Close-up showing a yellowjacket wasp exoskeleton in a black bear scat. There were many more wasps in this scat.

 
Black bear scat composed of plum pits and blackberries. Photo copyright by Kim A. Cabrera 2008.

The black bear that deposited this scat had traveled down a dirt road. He then walked off the road to the pond. I found this fresh scat deposited on the edge of the drying-up pond. There were a few plum pits, but this scat was composed mostly of blackberries. Notice the line of purple dye running from the scat and downhill to the right. This is typical of blackberry scats. The juice goes through the digestive tract and leaves a stain under the scat the bear leaves behind. This bear had tracks that were almost 8 inches long. The diet of blackberries is typical of late summer scats.

 
Location of Black bear scat composed of plum pits and blackberries. Photo copyright by Kim A. Cabrera 2008.

The location of the scat deposit above. The pond normally has a lot more water, but this was a dry year and it was slowly drying up. I have never seen the pond this low before.

 
Black bear scat composed of blackberries. Photo copyright by Kim A. Cabrera 2008.
Black bear scat composed of blackberry seeds.
 
Black bear scat composed of blackberries. Photo copyright by Kim A. Cabrera 2008.
Close-up of section of above scat.
 
Bear scat composed of seeds. Photo copyright by Kim A. Cabrera 2008.
Older black bear scat composed of various seeds.
 
black bear scat composed of grasses and insect parts found in late summer. Photo copyright Kim A. Cabrera.

The above black bear scat was composed of grasses, other plant material, and insect parts. The bear had been turning over logs to get at grubs, and ripping into old stumps too. It was very late in the summer and the berry crop was gone, but the acorn crop had not yet begun to fall. There were few easy food sources available this time of year.

 
Black bear scat at Ma-Le'l Dunes. Photo by Kim A. Cabrera.

This black bear scat was found at a coastal dune preserve in Northern California. The bear had been eating various species of berries. I also found evidence along the trail that the bear had torn open some logs to eat insect larvae found inside.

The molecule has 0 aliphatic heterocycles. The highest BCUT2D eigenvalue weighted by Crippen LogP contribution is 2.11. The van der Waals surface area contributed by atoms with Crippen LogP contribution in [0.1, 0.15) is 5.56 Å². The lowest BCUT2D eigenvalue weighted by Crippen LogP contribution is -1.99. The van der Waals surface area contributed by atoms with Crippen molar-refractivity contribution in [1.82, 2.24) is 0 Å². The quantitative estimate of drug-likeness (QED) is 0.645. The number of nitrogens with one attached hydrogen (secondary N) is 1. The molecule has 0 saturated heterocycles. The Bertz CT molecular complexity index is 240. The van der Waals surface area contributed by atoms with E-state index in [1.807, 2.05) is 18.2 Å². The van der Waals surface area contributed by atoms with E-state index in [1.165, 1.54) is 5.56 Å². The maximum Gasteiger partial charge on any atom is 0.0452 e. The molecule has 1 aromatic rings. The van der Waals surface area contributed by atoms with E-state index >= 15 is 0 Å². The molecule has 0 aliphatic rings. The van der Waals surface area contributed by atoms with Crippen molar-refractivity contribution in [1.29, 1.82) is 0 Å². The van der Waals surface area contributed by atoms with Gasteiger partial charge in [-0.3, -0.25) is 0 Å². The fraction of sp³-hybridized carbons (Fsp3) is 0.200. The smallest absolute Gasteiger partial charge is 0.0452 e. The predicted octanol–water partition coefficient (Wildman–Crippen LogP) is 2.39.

black bear scat sprouting grass

This black bear scat was deposited at the end of summer. At that time, the bear had fed on some grasses. There were noticeable seeds in the scat when I originally found it. Much later, after our first rain, I returned to find that the bear scat had begun to sprout grass plants from those seeds! So, bears do help disperse seeds and plants this way.

 
Other Bear Pages on this site:
Go to the Black Bear Main Page
or Black Bear Scat Page II
Go to the Black Bear Feeding Signs Page
or Black Bear Tracks and Signs Page II

Black Bear Dens and Beds
Black Bear Marking Trees
Black Bear Trails and Stomp Marking
Black Bear Tracking Videos
More Bear Tracking Videos
Black Bear Cub Tracks
 
 
To see black bears in action, marking on trees in their territory and doing other bear things, visit my YouTube channel:

www.youtube.com/beartracker777

The videos on my YouTube channel come from trail cameras I have set up in the woods to show black bears in their natural habitat, doing what they do when no one is watching. Enjoy!
 
 
 
 
For more information about black bears:
Not hosted on this site, but great black bear page
from the North American Bear Center:
Lily the Black Bear
Jewel the Black Bear
Opens in a new window. Follow along as Lily and Jewel raise cubs!
These web cams provide a look inside a wild bear's den, LIVE!
Watch cubs being raised and cared for in real time and learn more
about bears than ever possible before.
Rare glimpses into the lives of wild black bears.